Each week the GREATER MSP Intelligence Team will share our latest insights on the economic impact of COVID-19 on the Greater MSP region. We’re listening, monitoring, and tracking data and insights from the global, national, and regional lens.
This week we’re monitoring how the number of active job postings are changing in the region. Thanks to our data partner Emsi, GREATER MSP is able to track active job posting behavior in real-time with the intent to understand the shifting labor demand of employers during this unprecedented time. We’re also examining how hiring behavior in the Greater MSP region compares to the nation and our peer regions. Tracking job posting data gives us a glimpse into labor demand trends in a way that we’ve never been able to do before. Without having to wait for government surveys, we’re able to glean insights into what types of jobs are increasing and decreasing in demand through this COVID-19 economic crisis.
The region is experiencing a shift in hiring behavior.
The Greater MSP region began the month of March 7.5% below 2019 active job posting levels and we are ending the month at 29.3% below 2019 levels. It has been a steady and significant decline in job posting activity over the month.
Postings are declining at a rate faster than nearly all of our peers.
Our drop in active postings through March is striking, particularly when compared to our peer regions. We picked the most recent day of job postings data, March 30th, to examine change from 2020 to 2019 for our peer regions and found that the Greater MSP region experienced the second-highest drop in active postings, after Pittsburgh.
Comparing job postings from a year ago allows us to control for factors like seasonality that might influence posting behavior and provides a look at how current economic conditions are affecting postings. The drop experienced in March gives us an indication that employers in the region are preparing to slow hiring. A drop in hiring demand is not surprising given the current economic climate, but we will want to continue to track trends to watch for emerging vulnerabilities by company, industry, and occupation.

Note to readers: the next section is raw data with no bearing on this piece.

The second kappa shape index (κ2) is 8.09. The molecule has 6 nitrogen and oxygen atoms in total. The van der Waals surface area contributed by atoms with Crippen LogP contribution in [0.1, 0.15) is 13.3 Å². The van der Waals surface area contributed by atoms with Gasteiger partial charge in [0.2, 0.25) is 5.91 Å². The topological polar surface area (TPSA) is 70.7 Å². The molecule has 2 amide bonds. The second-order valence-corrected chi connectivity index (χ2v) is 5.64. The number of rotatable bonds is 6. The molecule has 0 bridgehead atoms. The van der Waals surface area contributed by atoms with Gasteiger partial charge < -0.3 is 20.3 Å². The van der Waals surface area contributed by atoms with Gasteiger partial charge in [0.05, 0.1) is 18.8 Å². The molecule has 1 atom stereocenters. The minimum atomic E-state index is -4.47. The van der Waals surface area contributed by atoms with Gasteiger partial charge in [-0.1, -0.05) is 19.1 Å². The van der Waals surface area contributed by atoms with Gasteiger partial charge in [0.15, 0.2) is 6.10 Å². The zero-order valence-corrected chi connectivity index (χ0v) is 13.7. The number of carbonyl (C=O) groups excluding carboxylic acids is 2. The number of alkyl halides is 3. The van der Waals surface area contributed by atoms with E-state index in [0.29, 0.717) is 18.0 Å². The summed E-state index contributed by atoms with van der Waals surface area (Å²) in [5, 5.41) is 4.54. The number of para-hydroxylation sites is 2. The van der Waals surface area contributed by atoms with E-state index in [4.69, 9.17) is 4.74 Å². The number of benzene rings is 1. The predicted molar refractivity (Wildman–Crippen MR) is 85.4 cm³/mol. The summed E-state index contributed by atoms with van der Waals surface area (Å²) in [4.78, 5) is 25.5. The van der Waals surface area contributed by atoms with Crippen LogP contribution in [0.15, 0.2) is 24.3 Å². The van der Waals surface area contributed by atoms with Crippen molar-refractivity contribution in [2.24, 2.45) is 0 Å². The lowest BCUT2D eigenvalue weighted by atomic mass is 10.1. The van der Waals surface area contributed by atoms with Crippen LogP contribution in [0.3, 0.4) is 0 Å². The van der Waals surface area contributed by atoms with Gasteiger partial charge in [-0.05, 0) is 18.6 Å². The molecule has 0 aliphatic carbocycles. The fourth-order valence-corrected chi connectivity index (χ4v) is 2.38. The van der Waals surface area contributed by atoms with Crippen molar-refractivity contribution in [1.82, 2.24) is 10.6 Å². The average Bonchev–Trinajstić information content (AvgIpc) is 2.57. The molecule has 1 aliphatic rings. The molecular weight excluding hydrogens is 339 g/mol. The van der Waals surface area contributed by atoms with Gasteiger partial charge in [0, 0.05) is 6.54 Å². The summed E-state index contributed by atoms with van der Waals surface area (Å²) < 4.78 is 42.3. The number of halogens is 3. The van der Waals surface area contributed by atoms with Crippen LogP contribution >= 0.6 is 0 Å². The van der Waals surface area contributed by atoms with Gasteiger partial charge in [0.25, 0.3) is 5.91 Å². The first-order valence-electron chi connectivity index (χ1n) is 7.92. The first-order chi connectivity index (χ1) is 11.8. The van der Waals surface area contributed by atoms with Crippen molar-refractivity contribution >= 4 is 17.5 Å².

Job posting behavior in the region varies considerably by occupation.
We also looked at short-term trends in posting behavior, the change in the number of postings for the previous 30-day period (February) to the latest 30-day period (March). For this time period, we looked at the occupations that experienced the biggest shift in posting behavior.
Declining posting behavior for jobs in food, entertainment, and education not surprising.
Occupations with the largest drop in active job postings were food processing workers (-31.1%), entertainers and performers (-26.8%), and other education, training, and library occupations (-26.4%). This drop was consistent across many of our peer regions and the U.S. as a whole. Occupations with the largest increase in job postings include media and communication workers (+16.7%), media and communication equipment workers (+15.4%), and construction trade workers (+1.2%). These are occupations that have grown despite the current economic climate.
Tracking job posting behavior is a new way for us to derive insights into the shifting labor demand in the region and we’ll continue to follow along as the crisis and recovery phases of COVID-19 play out.